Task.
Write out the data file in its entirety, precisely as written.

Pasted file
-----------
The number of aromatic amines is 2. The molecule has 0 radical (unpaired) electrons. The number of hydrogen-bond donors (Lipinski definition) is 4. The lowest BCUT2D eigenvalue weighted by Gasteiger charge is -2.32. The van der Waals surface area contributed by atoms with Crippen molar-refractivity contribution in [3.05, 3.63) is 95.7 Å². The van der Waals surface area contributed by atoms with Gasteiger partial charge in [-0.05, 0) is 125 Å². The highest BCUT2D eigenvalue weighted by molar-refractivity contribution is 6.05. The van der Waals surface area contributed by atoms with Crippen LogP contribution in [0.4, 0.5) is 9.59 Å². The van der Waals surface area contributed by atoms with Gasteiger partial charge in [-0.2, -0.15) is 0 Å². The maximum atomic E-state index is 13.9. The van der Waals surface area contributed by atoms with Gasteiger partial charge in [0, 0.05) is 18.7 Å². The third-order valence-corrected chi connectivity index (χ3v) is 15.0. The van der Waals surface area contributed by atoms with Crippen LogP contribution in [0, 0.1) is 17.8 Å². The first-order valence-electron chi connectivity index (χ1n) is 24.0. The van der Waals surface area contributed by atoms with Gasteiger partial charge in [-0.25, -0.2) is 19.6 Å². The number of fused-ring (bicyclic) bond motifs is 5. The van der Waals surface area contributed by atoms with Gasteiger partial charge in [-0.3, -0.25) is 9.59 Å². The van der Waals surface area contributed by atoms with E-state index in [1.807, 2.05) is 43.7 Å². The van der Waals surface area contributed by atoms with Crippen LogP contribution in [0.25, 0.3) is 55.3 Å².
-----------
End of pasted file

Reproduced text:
The number of aromatic amines is 2. The molecule has 0 radical (unpaired) electrons. The number of hydrogen-bond donors (Lipinski definition) is 4. The lowest BCUT2D eigenvalue weighted by Gasteiger charge is -2.32. The van der Waals surface area contributed by atoms with Crippen molar-refractivity contribution in [3.05, 3.63) is 95.7 Å². The van der Waals surface area contributed by atoms with Gasteiger partial charge in [-0.05, 0) is 125 Å². The highest BCUT2D eigenvalue weighted by molar-refractivity contribution is 6.05. The van der Waals surface area contributed by atoms with Crippen LogP contribution in [0.4, 0.5) is 9.59 Å². The van der Waals surface area contributed by atoms with Gasteiger partial charge in [-0.2, -0.15) is 0 Å². The maximum atomic E-state index is 13.9. The van der Waals surface area contributed by atoms with Gasteiger partial charge in [0, 0.05) is 18.7 Å². The third-order valence-corrected chi connectivity index (χ3v) is 15.0. The van der Waals surface area contributed by atoms with Crippen LogP contribution in [0, 0.1) is 17.8 Å². The first-order valence-electron chi connectivity index (χ1n) is 24.0. The van der Waals surface area contributed by atoms with Gasteiger partial charge in [-0.25, -0.2) is 19.6 Å². The number of fused-ring (bicyclic) bond motifs is 5. The van der Waals surface area contributed by atoms with Gasteiger partial charge in [-0.3, -0.25) is 9.59 Å². The van der Waals surface area contributed by atoms with E-state index in [1.807, 2.05) is 43.7 Å². The van der Waals surface area contributed by atoms with Crippen LogP contribution in [0.25, 0.3) is 55.3 Å².